'Gifted Hands': Revisiting the Made-for-TV Ben Carson Biopic

So that made-for-TV biopic the candidate mentioned in the GOP debates last night? It's worse than you can imagine

Kimberly Elise and Cuba Gooding Jr. in 'Gifted Hands: The Ben Carson Story.' The Presidential candidate mentioned the 2009 made-for-TV movie at the end of last night's GOP debate. Credit: Everett Collection

At the end of last night's Republican presidential debate, Dr. Ben Carson was granted one last opportunity to appeal to voters before the Super Tuesday primaries inevitably force him to suspend his undead campaign. The retired neurosurgeon, whose personal charisma could generously be likened to that of a hung-over DMV agent, was determined not to throw away his shot. He raised both of his arms in front of him, turned his palms to the country, and unleashed his signature drawl:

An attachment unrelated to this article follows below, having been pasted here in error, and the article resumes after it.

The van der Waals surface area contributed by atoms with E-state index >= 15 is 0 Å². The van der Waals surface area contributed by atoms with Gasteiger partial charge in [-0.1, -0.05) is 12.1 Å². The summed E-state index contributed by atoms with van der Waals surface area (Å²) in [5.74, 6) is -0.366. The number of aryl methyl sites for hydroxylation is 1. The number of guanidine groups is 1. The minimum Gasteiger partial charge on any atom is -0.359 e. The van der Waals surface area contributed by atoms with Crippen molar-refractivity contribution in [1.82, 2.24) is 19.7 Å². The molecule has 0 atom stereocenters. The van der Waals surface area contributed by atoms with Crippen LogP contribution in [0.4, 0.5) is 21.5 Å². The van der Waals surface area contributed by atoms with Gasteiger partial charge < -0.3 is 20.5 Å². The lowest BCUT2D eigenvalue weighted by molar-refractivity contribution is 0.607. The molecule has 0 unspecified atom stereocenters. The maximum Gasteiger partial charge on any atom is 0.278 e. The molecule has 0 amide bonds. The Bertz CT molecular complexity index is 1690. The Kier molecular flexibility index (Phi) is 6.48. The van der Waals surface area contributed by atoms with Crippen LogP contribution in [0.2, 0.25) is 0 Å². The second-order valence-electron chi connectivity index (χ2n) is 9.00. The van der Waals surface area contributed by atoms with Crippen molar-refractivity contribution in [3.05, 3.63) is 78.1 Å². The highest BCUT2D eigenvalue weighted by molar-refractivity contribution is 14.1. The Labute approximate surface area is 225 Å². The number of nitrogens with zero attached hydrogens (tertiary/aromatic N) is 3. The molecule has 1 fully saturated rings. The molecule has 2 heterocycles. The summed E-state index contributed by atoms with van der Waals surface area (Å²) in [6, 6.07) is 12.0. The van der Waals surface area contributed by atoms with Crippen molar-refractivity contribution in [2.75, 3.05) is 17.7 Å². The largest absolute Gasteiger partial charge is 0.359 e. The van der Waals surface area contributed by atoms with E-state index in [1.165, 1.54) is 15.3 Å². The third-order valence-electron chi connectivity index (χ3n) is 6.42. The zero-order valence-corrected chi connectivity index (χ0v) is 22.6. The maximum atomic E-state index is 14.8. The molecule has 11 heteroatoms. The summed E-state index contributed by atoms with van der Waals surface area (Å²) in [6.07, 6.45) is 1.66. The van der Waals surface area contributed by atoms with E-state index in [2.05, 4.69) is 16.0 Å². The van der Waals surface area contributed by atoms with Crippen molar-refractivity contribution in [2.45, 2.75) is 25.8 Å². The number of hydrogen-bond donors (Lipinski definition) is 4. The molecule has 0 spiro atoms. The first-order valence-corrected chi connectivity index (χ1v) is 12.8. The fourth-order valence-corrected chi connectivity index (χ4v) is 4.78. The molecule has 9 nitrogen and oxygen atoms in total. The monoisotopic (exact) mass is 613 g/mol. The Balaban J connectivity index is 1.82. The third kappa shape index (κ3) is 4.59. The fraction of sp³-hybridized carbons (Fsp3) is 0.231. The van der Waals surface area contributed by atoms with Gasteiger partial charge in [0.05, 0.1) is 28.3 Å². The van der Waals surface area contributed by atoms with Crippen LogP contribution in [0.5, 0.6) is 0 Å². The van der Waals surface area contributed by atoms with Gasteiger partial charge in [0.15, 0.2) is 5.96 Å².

"Several years ago, a movie was made about these hands. These hands, by the grace of God, have saved many lives and healed many families."

Immaculate showman that he is, Carson naturally neglected to provide the title of the film — Gifted Hands: The Ben Carson Story — or to inform people as to where they might be able to watch it, i.e. YouTube, where someone has graciously ripped the video from a bootlegged Russian DVD. Of course, it's possible that Carson was deliberately attempting to obscure the fact that the movie is a made-for-TV hagiography starring a post-Radio Cuba Gooding, Jr. (In this fevered Lynchian nightmare of an election cycle, you really can't rule anything out.) On the other hand, we're talking about a man who's used his national media attention to repeatedly brag about stabbing someone, so the odds that there was anything remotely self-aware about Carson's sign-off are slim.